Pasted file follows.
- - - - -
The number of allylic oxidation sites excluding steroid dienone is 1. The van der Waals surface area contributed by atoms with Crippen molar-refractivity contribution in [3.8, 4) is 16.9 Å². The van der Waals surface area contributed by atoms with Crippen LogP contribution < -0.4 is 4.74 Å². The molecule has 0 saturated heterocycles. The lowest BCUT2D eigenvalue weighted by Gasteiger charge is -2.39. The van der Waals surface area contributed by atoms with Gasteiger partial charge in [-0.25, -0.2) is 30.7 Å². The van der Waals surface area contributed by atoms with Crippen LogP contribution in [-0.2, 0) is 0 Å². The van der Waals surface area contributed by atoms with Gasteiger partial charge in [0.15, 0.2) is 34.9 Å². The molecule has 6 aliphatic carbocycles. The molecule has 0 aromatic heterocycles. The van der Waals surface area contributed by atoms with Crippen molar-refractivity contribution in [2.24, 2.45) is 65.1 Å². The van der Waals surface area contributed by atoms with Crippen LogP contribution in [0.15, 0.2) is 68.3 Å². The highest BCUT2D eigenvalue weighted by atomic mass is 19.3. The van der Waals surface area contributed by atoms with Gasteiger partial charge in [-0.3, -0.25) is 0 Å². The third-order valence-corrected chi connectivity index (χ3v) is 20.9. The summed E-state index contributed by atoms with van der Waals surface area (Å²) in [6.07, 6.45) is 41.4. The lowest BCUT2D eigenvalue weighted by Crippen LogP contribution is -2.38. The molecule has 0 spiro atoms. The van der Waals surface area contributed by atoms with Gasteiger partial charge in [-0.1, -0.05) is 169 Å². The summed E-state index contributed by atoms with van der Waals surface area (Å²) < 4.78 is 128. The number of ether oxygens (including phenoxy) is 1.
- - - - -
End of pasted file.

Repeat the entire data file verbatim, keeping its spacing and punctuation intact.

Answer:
The number of allylic oxidation sites excluding steroid dienone is 1. The van der Waals surface area contributed by atoms with Crippen molar-refractivity contribution in [3.8, 4) is 16.9 Å². The van der Waals surface area contributed by atoms with Crippen LogP contribution < -0.4 is 4.74 Å². The molecule has 0 saturated heterocycles. The lowest BCUT2D eigenvalue weighted by Gasteiger charge is -2.39. The van der Waals surface area contributed by atoms with Gasteiger partial charge in [-0.25, -0.2) is 30.7 Å². The van der Waals surface area contributed by atoms with Crippen LogP contribution in [-0.2, 0) is 0 Å². The van der Waals surface area contributed by atoms with Gasteiger partial charge in [0.15, 0.2) is 34.9 Å². The molecule has 6 aliphatic carbocycles. The molecule has 0 aromatic heterocycles. The van der Waals surface area contributed by atoms with Crippen molar-refractivity contribution in [2.24, 2.45) is 65.1 Å². The van der Waals surface area contributed by atoms with Crippen LogP contribution in [0.15, 0.2) is 68.3 Å². The highest BCUT2D eigenvalue weighted by atomic mass is 19.3. The van der Waals surface area contributed by atoms with Gasteiger partial charge in [-0.3, -0.25) is 0 Å². The third-order valence-corrected chi connectivity index (χ3v) is 20.9. The summed E-state index contributed by atoms with van der Waals surface area (Å²) in [6.07, 6.45) is 41.4. The lowest BCUT2D eigenvalue weighted by Crippen LogP contribution is -2.38. The molecule has 0 spiro atoms. The van der Waals surface area contributed by atoms with Gasteiger partial charge in [-0.1, -0.05) is 169 Å². The summed E-state index contributed by atoms with van der Waals surface area (Å²) < 4.78 is 128. The number of ether oxygens (including phenoxy) is 1.